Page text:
Oma's Chicken Paprikash

By • December 10, 2013 51 Comments

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Author Notes: When my mom married into my dad’s Eastern European family with their slivovitz (plum brandy), goulash, and strudel, she tried to get my dad’s favorite recipes from my Oma (dad’s mom), but nothing was written in English, and Oma was tight-lipped with her secret ingredients. So my mom watched Oma make this dish -- chicken paprikash -- time and time again to get it right.

This version has the tweaks my mom made along the way, and was one of the most requested recipes in my house when I was growing up. It’s one of my favorite comfort foods: chicken and plump, chewy dumplings, floating in a deep red, creamy gravy spotted with little shiny pockets of oil. It's tangy and sweet, with a slight peppery bitterness when the paprika hits the back of your throat.

One of the best things about making chicken paprikash for dinner? Setting aside extra dumplings for cinnamon sugar dumplings the next morning!

The second photo I've uploaded is of Oma & Opa in the 50s or 60s on their egg farm; the third photo is me cooking with Oma last summer.
Loves Food Loves to Eat

Food52 Review: Here's a warm and inviting dish of comfort food that's ideal for my 4-person family. The prep was deceptively simple, and I worried there would be little flavor -- but I was wrong. The final product was very tasty and was enjoyed by my 38-year-old husband as well as my 4-year-old daughter. I served it with steamed broccoli, which was a nice side.Molly Fellin Spence

Serves 4

Paprikash

  • 2 tablespoons vegetable oil
  • 1 large onion, diced
  • 4 heaping tablespoons sweet Hungarian paprika
  • 2 chicken breasts, quartered (or 4 bone-in thighs)
  • 2 cups water
  • 1/2 cup sour cream
  • 1 spoonful flour
  • Salt and pepper

Dumplings

  • 3 eggs
  • 1 teaspoon vegetable oil
  • 3/4 cup water
  • 3 cups flour
  1. In a large pot or Dutch oven, heat oil, and add onion. Cook, stirring occasionally, until almost translucent. Add paprika -- it will seem like a lot, but trust me, the more the better -- and stir to combine. Heat through for several more minutes -- adding the paprika at the beginning of the cooking process intensifies the smoky-sweet, robust flavor -- and cook until the onions are cooked through, stirring almost continuously.
  2. Add chicken and stir to coat with paprika, let it brown slightly, and add 2 cups of water. Bring to a boil, then turn heat down and simmer for 45 minutes to an hour. Add more water if needed.
  3. Meanwhile, make the dumplings. Combine all dumpling ingredients in the bowl of your stand mixer. Mix with bread hook until combined -- the dough will be thick and sticky. In a pot of boiling, salted water, drop in 5 tablespoon-sized dollops at a time, and cook for 1 to 2 minutes, until cooked through. The dumplings should be slippery on the outside, and bready on the inside. Set aside a bowl-full for the next day's breakfast, and refrigerate it overnight.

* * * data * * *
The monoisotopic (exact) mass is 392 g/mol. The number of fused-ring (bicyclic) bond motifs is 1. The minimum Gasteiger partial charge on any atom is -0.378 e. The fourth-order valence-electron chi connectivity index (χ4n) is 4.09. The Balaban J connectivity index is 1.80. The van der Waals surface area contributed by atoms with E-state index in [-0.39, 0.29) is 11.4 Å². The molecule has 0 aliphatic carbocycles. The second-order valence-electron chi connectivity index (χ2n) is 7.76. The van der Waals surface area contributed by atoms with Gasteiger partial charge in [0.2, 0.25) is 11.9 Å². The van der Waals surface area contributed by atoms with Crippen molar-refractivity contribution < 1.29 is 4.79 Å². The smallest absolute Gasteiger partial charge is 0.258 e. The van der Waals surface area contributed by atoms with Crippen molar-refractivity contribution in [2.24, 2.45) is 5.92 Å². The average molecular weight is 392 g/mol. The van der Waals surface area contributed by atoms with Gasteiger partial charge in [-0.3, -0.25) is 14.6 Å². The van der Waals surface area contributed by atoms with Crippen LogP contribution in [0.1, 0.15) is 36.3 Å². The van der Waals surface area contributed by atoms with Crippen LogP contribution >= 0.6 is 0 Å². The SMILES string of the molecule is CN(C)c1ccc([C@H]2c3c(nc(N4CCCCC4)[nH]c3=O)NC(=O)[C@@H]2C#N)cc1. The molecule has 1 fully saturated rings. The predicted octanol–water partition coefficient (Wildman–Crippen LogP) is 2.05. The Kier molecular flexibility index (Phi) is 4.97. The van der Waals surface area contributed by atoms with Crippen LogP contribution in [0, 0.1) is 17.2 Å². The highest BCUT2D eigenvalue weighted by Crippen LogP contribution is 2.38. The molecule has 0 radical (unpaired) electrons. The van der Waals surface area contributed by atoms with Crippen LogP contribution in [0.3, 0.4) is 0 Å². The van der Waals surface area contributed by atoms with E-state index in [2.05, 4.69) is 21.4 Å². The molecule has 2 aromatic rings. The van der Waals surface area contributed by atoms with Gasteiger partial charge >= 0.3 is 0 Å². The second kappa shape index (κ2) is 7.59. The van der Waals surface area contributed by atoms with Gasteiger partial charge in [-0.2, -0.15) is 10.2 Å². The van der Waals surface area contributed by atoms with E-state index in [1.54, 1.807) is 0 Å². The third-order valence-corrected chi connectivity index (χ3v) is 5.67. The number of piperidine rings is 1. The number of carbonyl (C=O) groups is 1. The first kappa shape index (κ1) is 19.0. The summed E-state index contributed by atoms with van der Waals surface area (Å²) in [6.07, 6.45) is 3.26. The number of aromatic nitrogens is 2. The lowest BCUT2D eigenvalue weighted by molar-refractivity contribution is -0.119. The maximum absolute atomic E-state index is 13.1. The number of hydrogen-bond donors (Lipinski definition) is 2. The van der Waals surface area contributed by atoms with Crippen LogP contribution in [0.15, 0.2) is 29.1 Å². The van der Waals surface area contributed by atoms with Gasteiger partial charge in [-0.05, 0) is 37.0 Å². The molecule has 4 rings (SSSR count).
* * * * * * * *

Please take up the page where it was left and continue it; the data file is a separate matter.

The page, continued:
4. Before serving, add the remaining dumplings to paprikash.
  5. In a small bowl, whisk together sour cream, a spoonful of flour, and a splash of water, and stir into the paprikash. Add salt and pepper to taste. Give the chicken a rough shred with your fork, and serve in a bowl, as you would a stew.
  6. The next morning, slice the dumplings you set aside, and heat with a healthy-sized pat of butter. Top with a good shower of cinnamon and sugar.
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Comments (51) Questions (1)

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3 months ago David Cannon

Wait - you add raw flour to the bowl just before serving? That doesn't sound right.

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3 months ago Loves Food Loves to Eat

David I'm not sure I understand your question? Just before serving, add the dumplings (which were prepared in the previous step) to the bowl. Good luck!

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3 months ago David Cannon

I was looking at step 5 where you add cream and a spoonful of flour to the soup just before serving. I've never put raw flour in a dish before - are you sure that will work?

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3 months ago Loves Food Loves to Eat

Oh! :) Yep.. That's how I've always made it! You whisk it with the sour cream first, then stir it right into the pot! It helps thicken it up just a bit, but is such a small amount (just a little spoonful in a large pot of Paprikash) that it doesn't have that raw flour taste!

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3 months ago lastnightsdinner

It's kind of like using a slurry to thicken a soup or sauce - at any rate, it works and I've not noticed any raw flour taste at all.

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3 months ago lastnightsdinner

I've made this three times now and it is SO, SO GOOD. Seriously brilliant recipe, and thank you so much for sharing it with us!